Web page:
If this question doesn’t scare you, I’d be surprised. What does ‘big’ mean, anyway? Is it about the Product? About the Effort? About the Cost? What? All of these are good
Let’s look at how real people answer a real question about a real Project – having a new house built. The question from your best friend is: “How big is your house going to be?” and your answer to this is: “It’s a 10 room Ranch-style house, 3 bedrooms / 2½ Baths, 3200 square foot, and will cost $400K” because you want to give her a more-or-less complete answer. Now, this answer has three parts, and all three of these parts are (probably) necessary to understand the size of this project: questions…
- Ranch-Style house – describing the overall type of house,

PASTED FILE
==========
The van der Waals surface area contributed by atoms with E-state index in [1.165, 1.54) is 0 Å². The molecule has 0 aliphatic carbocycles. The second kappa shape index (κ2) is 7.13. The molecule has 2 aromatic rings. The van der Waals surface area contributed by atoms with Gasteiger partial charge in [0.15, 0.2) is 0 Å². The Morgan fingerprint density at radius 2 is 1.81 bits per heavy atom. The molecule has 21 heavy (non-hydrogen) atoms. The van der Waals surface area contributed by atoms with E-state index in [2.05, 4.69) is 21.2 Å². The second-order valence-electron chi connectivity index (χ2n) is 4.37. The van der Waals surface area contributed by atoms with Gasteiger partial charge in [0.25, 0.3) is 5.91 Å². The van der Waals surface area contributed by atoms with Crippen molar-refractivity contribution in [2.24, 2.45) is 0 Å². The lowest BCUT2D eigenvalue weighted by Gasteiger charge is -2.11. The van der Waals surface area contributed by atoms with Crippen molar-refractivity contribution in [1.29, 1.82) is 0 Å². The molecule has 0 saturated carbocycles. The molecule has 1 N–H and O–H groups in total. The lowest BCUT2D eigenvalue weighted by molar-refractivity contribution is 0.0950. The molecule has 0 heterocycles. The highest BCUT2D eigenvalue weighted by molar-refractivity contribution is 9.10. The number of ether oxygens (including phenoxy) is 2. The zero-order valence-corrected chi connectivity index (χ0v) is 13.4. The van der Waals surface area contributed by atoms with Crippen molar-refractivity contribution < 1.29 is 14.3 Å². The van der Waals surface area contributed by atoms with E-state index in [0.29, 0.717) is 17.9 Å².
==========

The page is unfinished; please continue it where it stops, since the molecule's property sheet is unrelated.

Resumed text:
- 10 rooms, 3 bedrooms / 2½ Baths – a summary of the number (and type) of features,
- 3200 square feet – a summary of the physical size, and
- $400K – a summary of the total cost.
What is the software equivalent to this description?
I propose that a description like the following would do. We’re building an Airline website that::
- Allows customers to buy tickets and check status of flights,
- Containing 175 Function Points worth of functionality,
- Developed with 350 StoryPoints worth of Stories,
- Taking approximately 3500 person-hours,
- Across seven 2-week Sprints, and
- Costing $4M.
- Would this description work for you as a description of ‘big’, if you were the Project Leader?
- How could you come up with this description?
- What metrics would you use to manage this Project?
- How would you expect the Production of Technical Debt to show up in these metrics?
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